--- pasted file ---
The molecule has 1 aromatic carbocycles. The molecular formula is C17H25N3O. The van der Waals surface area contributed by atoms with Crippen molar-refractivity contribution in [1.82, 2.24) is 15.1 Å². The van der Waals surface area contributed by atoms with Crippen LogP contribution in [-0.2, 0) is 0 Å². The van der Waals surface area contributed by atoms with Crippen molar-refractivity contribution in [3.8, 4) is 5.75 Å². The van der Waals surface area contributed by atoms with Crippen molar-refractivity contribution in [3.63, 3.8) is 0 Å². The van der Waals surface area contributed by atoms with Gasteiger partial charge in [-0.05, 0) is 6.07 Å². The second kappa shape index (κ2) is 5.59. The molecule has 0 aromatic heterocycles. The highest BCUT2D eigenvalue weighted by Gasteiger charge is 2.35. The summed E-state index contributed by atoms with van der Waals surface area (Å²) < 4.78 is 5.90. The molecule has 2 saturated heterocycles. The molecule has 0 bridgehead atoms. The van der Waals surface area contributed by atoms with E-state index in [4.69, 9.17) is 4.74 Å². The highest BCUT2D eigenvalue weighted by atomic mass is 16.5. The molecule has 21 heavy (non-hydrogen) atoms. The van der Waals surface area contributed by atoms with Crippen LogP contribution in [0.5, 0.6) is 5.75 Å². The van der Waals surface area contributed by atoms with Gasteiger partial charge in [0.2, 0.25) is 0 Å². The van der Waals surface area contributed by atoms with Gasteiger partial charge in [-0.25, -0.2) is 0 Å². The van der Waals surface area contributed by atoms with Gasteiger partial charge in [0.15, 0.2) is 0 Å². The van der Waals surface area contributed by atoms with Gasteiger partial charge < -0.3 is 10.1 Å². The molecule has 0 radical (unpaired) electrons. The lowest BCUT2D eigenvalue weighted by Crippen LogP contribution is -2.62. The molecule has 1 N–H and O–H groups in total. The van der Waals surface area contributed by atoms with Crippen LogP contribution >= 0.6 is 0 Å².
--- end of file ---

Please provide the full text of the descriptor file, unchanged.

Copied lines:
The molecule has 1 aromatic carbocycles. The molecular formula is C17H25N3O. The van der Waals surface area contributed by atoms with Crippen molar-refractivity contribution in [1.82, 2.24) is 15.1 Å². The van der Waals surface area contributed by atoms with Crippen LogP contribution in [-0.2, 0) is 0 Å². The van der Waals surface area contributed by atoms with Crippen molar-refractivity contribution in [3.8, 4) is 5.75 Å². The van der Waals surface area contributed by atoms with Crippen molar-refractivity contribution in [3.63, 3.8) is 0 Å². The van der Waals surface area contributed by atoms with Gasteiger partial charge in [-0.05, 0) is 6.07 Å². The second kappa shape index (κ2) is 5.59. The molecule has 0 aromatic heterocycles. The highest BCUT2D eigenvalue weighted by Gasteiger charge is 2.35. The summed E-state index contributed by atoms with van der Waals surface area (Å²) < 4.78 is 5.90. The molecule has 2 saturated heterocycles. The molecule has 0 bridgehead atoms. The van der Waals surface area contributed by atoms with E-state index in [4.69, 9.17) is 4.74 Å². The highest BCUT2D eigenvalue weighted by atomic mass is 16.5. The molecule has 21 heavy (non-hydrogen) atoms. The van der Waals surface area contributed by atoms with Crippen LogP contribution in [0.5, 0.6) is 5.75 Å². The van der Waals surface area contributed by atoms with Gasteiger partial charge in [0.2, 0.25) is 0 Å². The van der Waals surface area contributed by atoms with Gasteiger partial charge in [-0.25, -0.2) is 0 Å². The van der Waals surface area contributed by atoms with Gasteiger partial charge in [0.15, 0.2) is 0 Å². The van der Waals surface area contributed by atoms with Gasteiger partial charge < -0.3 is 10.1 Å². The molecule has 0 radical (unpaired) electrons. The lowest BCUT2D eigenvalue weighted by Crippen LogP contribution is -2.62. The molecule has 1 N–H and O–H groups in total. The van der Waals surface area contributed by atoms with Crippen LogP contribution >= 0.6 is 0 Å².